One of the key changes in the Galaxy S7 over the Galaxy S6 is that Samsung has replaced the 16Mp camera (that came joint-top in our last phone camera round-up) with a 12Mp model with LED flash. It sounds like a strange move, but actually Samsung says this new ‘Dual Pixel’ camera has a faster autofocus, an f/1.7 aperture and larger 1.4um pixels, allowing it to take in 95 percent more light for improved low-light photography. It can also shoot 4K UHD (3840x2160), slow-motion and time-lapse video.
At its full 12Mp the camera shoots in 4:3 ratio; if you want a 16:9 shot it maxes out at 9.1Mp. HDR can be switched to on, off or automatic, while a range of real-time effects cover everything from Retro to Film and Nostalgia to Gold and Delicious. With an effect selected you can play with sliders for Strength and Vignette to adjust the results.
Samsung’s Camera app features a range of useful shooting modes. You can shoot in Auto mode or select Pro in order to manually adjust such things as exposure value, shutter speed, ISO sensitivity, white balance, focal length and colour tone. Selective focus lets you mess around with the focus point of an image after it’s been shot, while Food lets you take vivid shots of your dinner (your Facebook friends will love you for it). Virtual shot lets you create multi-directional pictures of objects, while Panorama stitches together shots to recreate a landscape that won’t fit into a single photo.
Video modes are well covered too, and as well as the aforementioned slow-motion (high-framerate - 240fps at 1280x720) and Hyperlapse (varying framerate) videos, there’s a Live broadcast mode that lets you broadcast to YouTube in real time, and Video Collage, which lets you quickly and easily make clips without editing tools.
The selfie camera is rated at 5Mp, and has the same f/1.7 aperture as the main camera. An interesting feature is the ability to capture a selfie by touching the heart-rate sensor on the rear, but this doesn’t work when the phone is in Samsung’s flip case.
Here's an example of a selfie, which shows how good is the quality of the front camera, and how wide is the field of view - you can easily fit in three people at arm's length:
Something we really like about the Galaxy S7’s camera is the speed with which you can launch it and take a shot. With a double-tap of the Home button the camera launches instantly, and thanks to its fast autofocus you’ll never miss a moment.
We were really impressed with our test shots, which show a huge amount of detail. On our shot of St Pancras, for example, when zoomed into actual size you can make out individual bricks and street names, despite the photo being captured from our seventh-floor roof terrace.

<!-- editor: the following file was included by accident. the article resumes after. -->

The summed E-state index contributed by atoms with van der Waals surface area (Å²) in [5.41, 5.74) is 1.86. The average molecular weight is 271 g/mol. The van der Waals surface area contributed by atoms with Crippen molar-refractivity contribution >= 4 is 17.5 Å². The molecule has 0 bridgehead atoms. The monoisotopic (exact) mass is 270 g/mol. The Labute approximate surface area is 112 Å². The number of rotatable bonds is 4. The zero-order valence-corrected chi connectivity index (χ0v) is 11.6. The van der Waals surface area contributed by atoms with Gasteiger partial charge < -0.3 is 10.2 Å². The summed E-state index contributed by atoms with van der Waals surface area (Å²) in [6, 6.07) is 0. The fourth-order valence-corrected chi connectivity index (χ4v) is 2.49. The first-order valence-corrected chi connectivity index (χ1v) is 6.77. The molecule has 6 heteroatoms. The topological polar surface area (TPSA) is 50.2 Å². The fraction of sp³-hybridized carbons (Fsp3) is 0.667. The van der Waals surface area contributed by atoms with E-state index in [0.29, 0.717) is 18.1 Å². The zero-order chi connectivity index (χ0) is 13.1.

And since we took the initial photos below, we've compared it side-by-side with all of its main rivals, and it came out ahead of the HTC 10, Huawei P9, LG G5 and iPhone 6S overall. You can see all the test photos and videos from these and more phones. While the S7 lacks a 1080p at 120fps slo-mo mode, the 240fps footage is just as good as the iPhone's. Many of the S7's rivals can only shoot 720p at 120fps.
Below you’ll see our usual test shots of St Pancras Renaissance Hotel with HDR off and on, as well as some other images we took in various conditions. We'll update this article with more test shots and video footage soon.
In our photos shot at the funfair you can see the Galaxy S7 can capture really saturated, rich colours, and its fast autofocus enabled it to do so even while we were spinning round and round on the Waltzer.
In low light, the S7 excels. It captures more sharp detail than most of its rivals and only starts to struggle when it's really dark and there's little ambient light.
Here's a video clip shot in 4K:
Overall, the S7 has the best cameras on any phone at the moment, and it's also one of the best to use thanks to the quick-launch app, all the options and also because the phone is waterproof so you get take those more risky shots where you'd be too worried about non-waterproof phones getting damaged. If you're brave enough, you can even take photos, videos and selfies underwater.
The Galaxy S7 runs Android Marshmallow out of the box (by the end of January 2017 the OTA Nougat update should be rolling out), but it has several of Samsung’s own customisations as part of its TouchWiz UI. As TouchWiz was once the stuff of nightmares, significantly slowing down Galaxy smartphones, it’s an important things to consider before buying a Samsung phone - especially when you consider that it means only 24GB of the 32GB storage is available out of the box.
Actually, these days TouchWiz is much more user-friendly, and Samsung preinstalls a little less software in general. When you open the apps tray - or should we say if you open the apps tray, since you can set up the Galaxy S7 like an iPhone using a Galaxy Labs feature that places all app shortcuts on the home screen - you’ll find all fit on a single screen. Admittedly the Samsung, Google and Microsoft apps are grouped into folders, but it’s still an improvement.
You’ll find Samsung’s own S Health, which ties in with the heart-rate scanner, is preinstalled, along with S Voice (See: Funny things to ask S-Voice) and Samsung’s own Email app, a voice recorder, file manager, a web browser and the Galaxy Apps store.